For galbi, bulgogi and banchan, the tastiest spots in the area.

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When it opened in 2014, chic, sleek Trove created quite a buzz. An upscale update on grill-it-at-your-table Korean barbecue joints, the Capitol Hill spot was brought to you by the chefs of lauded restaurants Joule and Revel.

And while it was a novel concept — the 4,000-square-foot space also houses a noodle bar, a regular bar and a built-in ice-cream truck dispensing fancied-up soft-serve parfaits — the cuisine has long had a home in this area. These five local old-school Korean barbecue favorites are more worn, but no less delicious.

Old Village

“People always say they can smell it in the parking lot,” the hostess told us, and it’s true: Old Village’s combo of gas grill and hardwood lump charcoal makes for a savory smokiness you sense before you even get through the door.

This longtime favorite on Aurora feels loungelike, with black booths, decorative woodwork, K-pop videos on flatscreens and dimmer lighting than most. It’d make for a fun date, but you’d want to sit side by side; the exhaust hood for the grill’s smoke goes so low, it obscures whoever’s across from you.

Everyone’s likely to be focused on the fire anyway. The bulgogi beef ($24.95/platter) goes on glistening ruby-red, and given a slight char, becomes the kind of salty-sweet that’s difficult to not compulsively eat.

Assorted seafood ($33.95/platter) includes calamari, shrimp, two small scallops, two regular-sized mussels and two big oysters — more abundant than it sounds, with everything fresh-tasting and cooked, by you, exactly how you like it.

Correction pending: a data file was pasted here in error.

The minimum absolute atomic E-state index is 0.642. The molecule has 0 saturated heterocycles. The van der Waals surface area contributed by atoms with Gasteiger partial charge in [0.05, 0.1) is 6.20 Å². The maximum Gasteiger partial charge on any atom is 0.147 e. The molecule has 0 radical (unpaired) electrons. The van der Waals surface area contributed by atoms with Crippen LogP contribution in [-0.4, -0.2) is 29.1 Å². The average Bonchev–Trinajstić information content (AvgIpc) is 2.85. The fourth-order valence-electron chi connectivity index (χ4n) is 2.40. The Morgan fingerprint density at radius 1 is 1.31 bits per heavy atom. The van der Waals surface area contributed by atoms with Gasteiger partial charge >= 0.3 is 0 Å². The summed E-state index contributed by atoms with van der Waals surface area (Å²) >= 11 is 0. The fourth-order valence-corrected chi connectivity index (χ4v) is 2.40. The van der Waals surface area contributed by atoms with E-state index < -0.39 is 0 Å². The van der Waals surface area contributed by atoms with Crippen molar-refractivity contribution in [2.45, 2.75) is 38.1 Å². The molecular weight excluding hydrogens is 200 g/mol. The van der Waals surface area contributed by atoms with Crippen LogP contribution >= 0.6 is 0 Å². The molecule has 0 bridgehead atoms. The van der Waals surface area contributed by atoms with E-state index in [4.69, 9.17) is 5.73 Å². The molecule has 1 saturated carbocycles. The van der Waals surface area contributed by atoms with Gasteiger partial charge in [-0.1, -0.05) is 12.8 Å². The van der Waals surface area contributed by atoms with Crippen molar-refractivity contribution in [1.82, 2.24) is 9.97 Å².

The banchan are on the milder side, without a lot of fermented funk or spice, but they all still satisfy (especially the creamy potato salad). For some serious heat (and bouncy texture), get the panbroiled rice cake ($9.95). If you try to order a seaweed salad, a sweet server might warn you that it’s not much different from the one that comes with your barbecue. 15200 Aurora Ave. N., Seattle (206-365-6679 or

— Bethany Jean Clement

Sura Korean Barbeque and Traditional Food

A standout in the Lynnwood Korean cuisine constellation, Sura isn’t much to look at. An unassuming exterior is matched by an even less assuming interior of vinyl booths and restaurant supply-store chairs.

But the meat is right. The galbi, which will run you $29.99, comes in alluringly well-marbled slabs that are thick enough to take a good char from the DIY grill while remaining a pleasingly pink medium-rare in the center. The bulgogi, $28.95, hits exactly the right notes of savory and sweet. And luckily, it makes great leftovers, since the servings here are copious.

The fire baby octopus — complete with perfectly spongy rice cakes — is cooked at the table and is enough to feed three or four on its own. Don’t be intimidated by the name: The spice level is ideal. The seafood pancake is also worth trying, with just the right combination of soft and crisp.

The service — often a source of online complaints for Korean barbecue spots — deserves a mention here. Waiters were warm and prompt and happy to help you grill, should you want an assist. 19226 Highway 99, Lynnwood (425-771-2502)

— Brian Thomas Gallagher

Palace BBQ

It’s a natural extension of something already gluttonously great: all-you-can-eat Korean barbecue, awaiting your mouth at Palace BBQ in either Bellevue or Federal Way.